Have you ever wondered why India don’t have a team at the World Cup finals? [Here I am being obdurate and pedantic and loving it…. there is only one Open. And there is only one World Cup. There is absolutely no need to have adjectives before those words. Tautology bordering on treason).
You would imagine that a country with a population in excess of a billion may just be able to scratch up a decent soccer team. If, like me, you were born and raised in Calcutta, you would understand it even less. Because Calcutta is a soccer-crazy city. I would suspect that the brand awareness of East Bengal, Mohun Bagan (the oldest soccer club in Asia, dating back to 1889) and Mohammedan Sporting are individually greater than that of Sony, Microsoft and Apple put together, across the state of West Bengal as a whole.
I was brought up to love sport. And to go watch it. We had no television in the house. In fact, when I left India in 1980, I’d only seen a TV programme three times. And I could remember each occasion vividly. At the USIS, when man landed on the moon in 1969. Watching “I Love Lucy”, one of the first programmes to be screened, and wondering what the fuss was about. And trying to watch a cricket match at a friend’s house some years later while the adults were busy having lunch and arguing about cars and petrol. That was it.
Back to soccer. As a child I’d been told that India had actually qualified for the World Cup Finals in 1950, only to be disqualified later for refusing to put boots on. And I’d filed it under my childhood equivalent of “urban myth”. But later on I found out the truth. One, India did qualify; but only because theirÂ qualification opponents all withdrew. Two, India did not really get disqualified later; they withdrew because FIFA insisted that no player appear barefoot, and the Indian team weren’t having that. That sounds about as believable as the USA-England scoreline that year…. :-) Read all about it in Wikipedia here.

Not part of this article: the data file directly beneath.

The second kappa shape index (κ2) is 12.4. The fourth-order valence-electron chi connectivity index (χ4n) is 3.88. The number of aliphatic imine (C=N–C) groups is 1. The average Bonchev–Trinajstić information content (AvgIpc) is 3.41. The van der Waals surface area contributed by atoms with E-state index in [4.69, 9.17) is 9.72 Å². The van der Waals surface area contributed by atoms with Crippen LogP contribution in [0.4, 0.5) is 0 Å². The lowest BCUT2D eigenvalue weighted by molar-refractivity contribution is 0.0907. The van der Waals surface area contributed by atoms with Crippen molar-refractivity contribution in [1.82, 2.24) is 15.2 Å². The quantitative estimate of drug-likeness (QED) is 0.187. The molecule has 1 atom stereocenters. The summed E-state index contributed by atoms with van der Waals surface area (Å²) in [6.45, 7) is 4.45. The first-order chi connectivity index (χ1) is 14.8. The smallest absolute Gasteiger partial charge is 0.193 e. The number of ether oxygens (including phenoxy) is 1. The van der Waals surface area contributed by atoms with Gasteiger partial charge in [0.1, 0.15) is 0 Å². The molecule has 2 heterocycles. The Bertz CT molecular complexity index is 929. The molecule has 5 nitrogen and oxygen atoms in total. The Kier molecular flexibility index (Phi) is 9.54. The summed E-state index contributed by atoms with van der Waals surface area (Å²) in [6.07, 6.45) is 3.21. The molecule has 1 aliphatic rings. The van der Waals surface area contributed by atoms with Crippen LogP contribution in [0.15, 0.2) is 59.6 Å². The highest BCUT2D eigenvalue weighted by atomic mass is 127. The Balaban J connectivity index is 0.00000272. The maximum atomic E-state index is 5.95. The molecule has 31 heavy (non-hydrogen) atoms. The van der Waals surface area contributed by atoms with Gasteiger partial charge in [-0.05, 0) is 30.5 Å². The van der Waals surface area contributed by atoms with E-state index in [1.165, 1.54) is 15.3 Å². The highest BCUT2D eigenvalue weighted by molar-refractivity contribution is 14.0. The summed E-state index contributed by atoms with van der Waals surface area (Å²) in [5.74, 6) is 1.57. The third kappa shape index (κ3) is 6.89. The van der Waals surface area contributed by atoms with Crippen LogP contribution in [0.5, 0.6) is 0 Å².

India is currently ranked 137th in the world, and have recently announced some sort of tie-up with Brazil, across a number of fronts, including soccer. Park that to one side for a while.
While studying the nurture-versus-nature debate, I came across The Cambridge Handbook of Expertise and Expert Performance, published recently. I have not done any more than skim it, I need time. But the elevator pitch appears to be, Nurture Wins. Motivation and Perseverance and Coaching and Training Wins. Every Time. But it takes as long as it takes, usually Ten Years. If you want to see a summary of the book, which resonates with a lot of other things I believe in, you could do worse than read the latest issue of New Scientist, which reviews it here, but all too briefly, the rest is behind a paywall.
So I thought to myself. India. World Cup Finals. Ten Years. Which means qualifying for the 2018 Finals. From 137th to Top 10 in a decade, because of Nurture.
You see, ever since I read Porter’s Comparative Advantage of Nations in 1990 (an aside, try linking to that book!), I’ve always believed I understood why, say, Pakistan produced excellent squash players, why Germany had no real golfers until Langer, why Sweden had no world-class tennis players until Borg. Availability and opportunity. The willingness and motivation may be there, but there needs to be much much more. Opportunity. Availability.
That’s why the web and social software excite me so much. Opportunity. Availability.